Lawmaker looks to lift ban on inmate voting

By Peter Hancock
Capitol News Illinois

Rep. La Shawn Ford, D-Chicago, is pictured in a virtual committee hearing earlier this month. Ford is introducing a bill aimed at allowing inmates to vote. (

SPRINGFIELD – A bill that would repeal an existing law that prohibits prison inmates from voting is working its way through the General Assembly, although the chief sponsor of the bill says it’s only one part of a broader process to restore voting rights to prisoners.

House Bill 1872, sponsored by Rep. La Shawn Ford, D-Chicago, was the subject of an informational hearing in the House Ethics and Elections Committee Monday, March 22.

“This bill will not actually give the right to vote,” Ford said. “There’s a process by which that takes place.”

Under current law, no person who has been convicted of a crime in Illinois, any other state, or in a federal court who is serving a term of confinement in any penal institution is allowed to vote. That includes inmates who are on furlough or in a work-release program, but it does not include people who’ve been released on parole or people being held in pretrial detention.

Their right to vote is only restored once they have been released or paroled from prison.

Simply repealing that law, however, would not, by itself, restore the right to vote for inmates because Article 3, Section 2 of the Illinois Constitution also prohibits prison inmates from voting.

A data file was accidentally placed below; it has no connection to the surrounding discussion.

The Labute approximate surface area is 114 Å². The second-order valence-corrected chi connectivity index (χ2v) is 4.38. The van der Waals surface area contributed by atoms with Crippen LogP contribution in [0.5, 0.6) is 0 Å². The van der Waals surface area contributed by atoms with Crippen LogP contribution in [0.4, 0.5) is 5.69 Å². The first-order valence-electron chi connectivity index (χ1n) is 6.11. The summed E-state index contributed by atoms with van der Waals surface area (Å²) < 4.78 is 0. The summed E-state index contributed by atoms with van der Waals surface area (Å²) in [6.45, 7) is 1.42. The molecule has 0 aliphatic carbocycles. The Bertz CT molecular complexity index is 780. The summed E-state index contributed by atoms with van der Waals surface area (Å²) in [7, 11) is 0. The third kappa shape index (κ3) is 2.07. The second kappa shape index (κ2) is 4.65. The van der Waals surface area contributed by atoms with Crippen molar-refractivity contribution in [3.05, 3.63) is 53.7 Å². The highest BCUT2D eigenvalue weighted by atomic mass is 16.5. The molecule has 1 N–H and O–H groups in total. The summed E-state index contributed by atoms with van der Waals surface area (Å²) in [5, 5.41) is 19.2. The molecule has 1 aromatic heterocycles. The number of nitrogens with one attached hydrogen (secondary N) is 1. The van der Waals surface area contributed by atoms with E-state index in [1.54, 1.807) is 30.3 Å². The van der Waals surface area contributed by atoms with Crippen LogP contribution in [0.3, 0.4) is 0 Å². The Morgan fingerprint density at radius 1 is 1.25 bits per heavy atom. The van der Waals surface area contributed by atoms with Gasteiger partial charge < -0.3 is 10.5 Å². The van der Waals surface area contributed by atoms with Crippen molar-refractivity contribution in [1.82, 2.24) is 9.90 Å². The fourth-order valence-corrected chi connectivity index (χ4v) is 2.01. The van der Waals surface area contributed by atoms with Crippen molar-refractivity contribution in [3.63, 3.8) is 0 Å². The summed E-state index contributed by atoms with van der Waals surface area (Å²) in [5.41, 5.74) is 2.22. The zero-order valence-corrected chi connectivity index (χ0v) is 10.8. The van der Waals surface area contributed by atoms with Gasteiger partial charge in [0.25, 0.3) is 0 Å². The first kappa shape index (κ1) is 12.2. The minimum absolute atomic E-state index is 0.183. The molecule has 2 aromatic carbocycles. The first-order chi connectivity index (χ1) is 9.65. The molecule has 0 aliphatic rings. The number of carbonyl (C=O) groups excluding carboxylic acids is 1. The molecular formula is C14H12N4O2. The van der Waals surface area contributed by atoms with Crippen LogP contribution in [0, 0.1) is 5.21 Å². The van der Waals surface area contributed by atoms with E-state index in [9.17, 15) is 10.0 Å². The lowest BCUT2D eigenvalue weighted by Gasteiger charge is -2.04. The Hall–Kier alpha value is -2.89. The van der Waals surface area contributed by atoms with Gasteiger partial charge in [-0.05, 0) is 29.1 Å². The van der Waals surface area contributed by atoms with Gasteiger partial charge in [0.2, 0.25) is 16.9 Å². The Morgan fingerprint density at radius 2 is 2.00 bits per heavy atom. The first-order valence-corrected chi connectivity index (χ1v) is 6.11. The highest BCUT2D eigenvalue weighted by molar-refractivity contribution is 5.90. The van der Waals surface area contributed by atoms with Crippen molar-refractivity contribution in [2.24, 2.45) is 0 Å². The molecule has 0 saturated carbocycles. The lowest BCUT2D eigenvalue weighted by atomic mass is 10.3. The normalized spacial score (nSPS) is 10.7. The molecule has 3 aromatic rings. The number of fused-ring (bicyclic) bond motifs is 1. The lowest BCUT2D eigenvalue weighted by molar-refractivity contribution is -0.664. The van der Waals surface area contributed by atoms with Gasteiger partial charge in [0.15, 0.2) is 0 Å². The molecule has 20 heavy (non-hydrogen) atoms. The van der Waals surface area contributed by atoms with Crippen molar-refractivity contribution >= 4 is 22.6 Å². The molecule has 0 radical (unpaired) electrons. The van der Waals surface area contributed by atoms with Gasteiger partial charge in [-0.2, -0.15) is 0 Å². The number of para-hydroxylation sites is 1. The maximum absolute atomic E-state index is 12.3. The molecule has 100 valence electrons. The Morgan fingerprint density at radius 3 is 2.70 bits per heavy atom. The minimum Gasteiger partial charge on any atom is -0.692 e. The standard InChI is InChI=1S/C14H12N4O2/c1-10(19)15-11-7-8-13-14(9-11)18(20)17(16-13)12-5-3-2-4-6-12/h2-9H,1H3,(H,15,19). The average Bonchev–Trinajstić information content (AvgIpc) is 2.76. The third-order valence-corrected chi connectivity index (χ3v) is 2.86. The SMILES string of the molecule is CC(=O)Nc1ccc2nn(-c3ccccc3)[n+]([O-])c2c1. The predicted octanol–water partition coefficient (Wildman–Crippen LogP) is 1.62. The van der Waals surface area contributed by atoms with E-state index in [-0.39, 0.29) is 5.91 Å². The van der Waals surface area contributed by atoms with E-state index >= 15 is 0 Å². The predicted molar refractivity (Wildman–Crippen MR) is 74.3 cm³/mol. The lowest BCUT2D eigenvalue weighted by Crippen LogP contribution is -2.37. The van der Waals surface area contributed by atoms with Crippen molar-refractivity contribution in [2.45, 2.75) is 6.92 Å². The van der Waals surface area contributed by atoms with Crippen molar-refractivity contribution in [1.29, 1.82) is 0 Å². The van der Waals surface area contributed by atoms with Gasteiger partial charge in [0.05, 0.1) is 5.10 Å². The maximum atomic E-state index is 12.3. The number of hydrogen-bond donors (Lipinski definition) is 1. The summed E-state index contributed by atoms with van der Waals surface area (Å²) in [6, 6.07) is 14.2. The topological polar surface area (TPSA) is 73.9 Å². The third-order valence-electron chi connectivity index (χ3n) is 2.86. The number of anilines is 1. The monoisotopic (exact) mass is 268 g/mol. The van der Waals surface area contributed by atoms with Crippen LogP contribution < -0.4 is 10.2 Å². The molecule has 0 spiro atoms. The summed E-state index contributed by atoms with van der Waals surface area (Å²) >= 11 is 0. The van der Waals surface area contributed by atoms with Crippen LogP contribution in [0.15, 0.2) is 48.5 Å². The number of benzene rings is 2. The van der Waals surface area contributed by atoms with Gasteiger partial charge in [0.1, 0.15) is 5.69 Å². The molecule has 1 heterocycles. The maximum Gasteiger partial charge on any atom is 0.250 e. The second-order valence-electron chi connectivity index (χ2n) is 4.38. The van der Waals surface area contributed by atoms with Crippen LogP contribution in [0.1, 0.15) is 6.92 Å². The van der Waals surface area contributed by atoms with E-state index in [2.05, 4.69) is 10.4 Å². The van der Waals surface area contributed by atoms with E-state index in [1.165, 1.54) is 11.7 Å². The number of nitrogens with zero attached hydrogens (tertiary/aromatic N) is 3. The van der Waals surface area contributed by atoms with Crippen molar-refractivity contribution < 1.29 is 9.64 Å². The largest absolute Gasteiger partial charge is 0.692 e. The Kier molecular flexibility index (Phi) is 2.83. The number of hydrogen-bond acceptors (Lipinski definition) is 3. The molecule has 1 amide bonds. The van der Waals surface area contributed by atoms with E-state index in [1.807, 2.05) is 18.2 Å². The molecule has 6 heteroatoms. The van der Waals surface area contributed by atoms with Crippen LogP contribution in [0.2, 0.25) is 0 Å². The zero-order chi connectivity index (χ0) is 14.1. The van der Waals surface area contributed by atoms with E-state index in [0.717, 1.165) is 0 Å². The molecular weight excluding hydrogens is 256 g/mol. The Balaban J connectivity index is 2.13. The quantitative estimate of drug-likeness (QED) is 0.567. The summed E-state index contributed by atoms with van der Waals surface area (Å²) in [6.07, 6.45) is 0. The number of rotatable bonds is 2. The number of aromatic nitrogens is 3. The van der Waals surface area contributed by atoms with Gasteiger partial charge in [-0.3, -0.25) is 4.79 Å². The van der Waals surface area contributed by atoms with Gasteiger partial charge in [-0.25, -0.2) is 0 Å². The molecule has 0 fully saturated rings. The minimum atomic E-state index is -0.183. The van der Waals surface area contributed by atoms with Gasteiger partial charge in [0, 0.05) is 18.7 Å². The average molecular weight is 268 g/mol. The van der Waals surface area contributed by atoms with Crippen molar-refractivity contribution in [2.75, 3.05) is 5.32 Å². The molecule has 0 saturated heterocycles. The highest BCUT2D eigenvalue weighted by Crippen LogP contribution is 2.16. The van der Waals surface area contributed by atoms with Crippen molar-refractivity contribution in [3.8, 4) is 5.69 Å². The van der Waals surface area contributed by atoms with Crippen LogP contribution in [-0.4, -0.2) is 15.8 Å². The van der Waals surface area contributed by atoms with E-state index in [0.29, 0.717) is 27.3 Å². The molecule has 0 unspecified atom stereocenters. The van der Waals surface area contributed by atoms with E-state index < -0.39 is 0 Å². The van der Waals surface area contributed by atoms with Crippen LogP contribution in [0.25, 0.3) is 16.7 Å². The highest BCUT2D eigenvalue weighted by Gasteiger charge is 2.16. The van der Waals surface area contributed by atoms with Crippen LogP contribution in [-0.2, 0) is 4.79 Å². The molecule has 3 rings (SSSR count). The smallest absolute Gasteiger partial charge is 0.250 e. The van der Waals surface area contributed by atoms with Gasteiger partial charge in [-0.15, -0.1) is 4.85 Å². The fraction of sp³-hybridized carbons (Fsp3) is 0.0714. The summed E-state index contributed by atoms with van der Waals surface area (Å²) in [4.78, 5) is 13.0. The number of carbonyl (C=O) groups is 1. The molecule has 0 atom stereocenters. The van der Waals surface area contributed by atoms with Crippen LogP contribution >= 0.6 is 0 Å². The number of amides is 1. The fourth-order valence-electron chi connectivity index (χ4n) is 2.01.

Per the constitution, “A person convicted of a felony, or otherwise under sentence in a correctional institution or jail, shall lose the right to vote, which right shall be restored not later than upon completion of his sentence.”

Still, voting rights advocates said it was important to begin the process by repealing the statute.

“HB 1872 would be a step toward healing from the racist history of felony disenfranchisement laws,” Ami Gandhi, Senior Counsel at Chicago lawyers committee for civil rights, said during the hearing. “Disenfranchising those community members convicted of a felony in the United States were enacted to serve the explicitly racist function of suppressing black voters. Today, such disenfranchisement laws that are still on the books continue to have that effect.”

Michael Ross, a Marine Corps veteran, said the issue was also important to veterans because 8-10 percent of the estimated 30,000 people held in state prisons have prior service in the armed forces.

“Veterans experiencing incarceration are currently being disenfranchised, unable to participate in elections, because Illinois does not allow people in prison to vote,” he said. “We are effectively telling veterans who have served this country and risked their lives to protect democracy that they can no longer participate in ours.”

No one spoke in opposition to the bill, but Republican Rep. Patrick Windhorst of Metropolis raised the question about whether a constitutional amendment would be needed to actually restore voting rights to inmates.

Gandhi replied that the constitutional prohibition on inmates voting was an important part of the discussion. But she added, “this bill is a necessary part of providing the right to vote for community members who are currently disenfranchised.”

Monday’s hearing was for informational purposes only, and the committee took no action on the bill.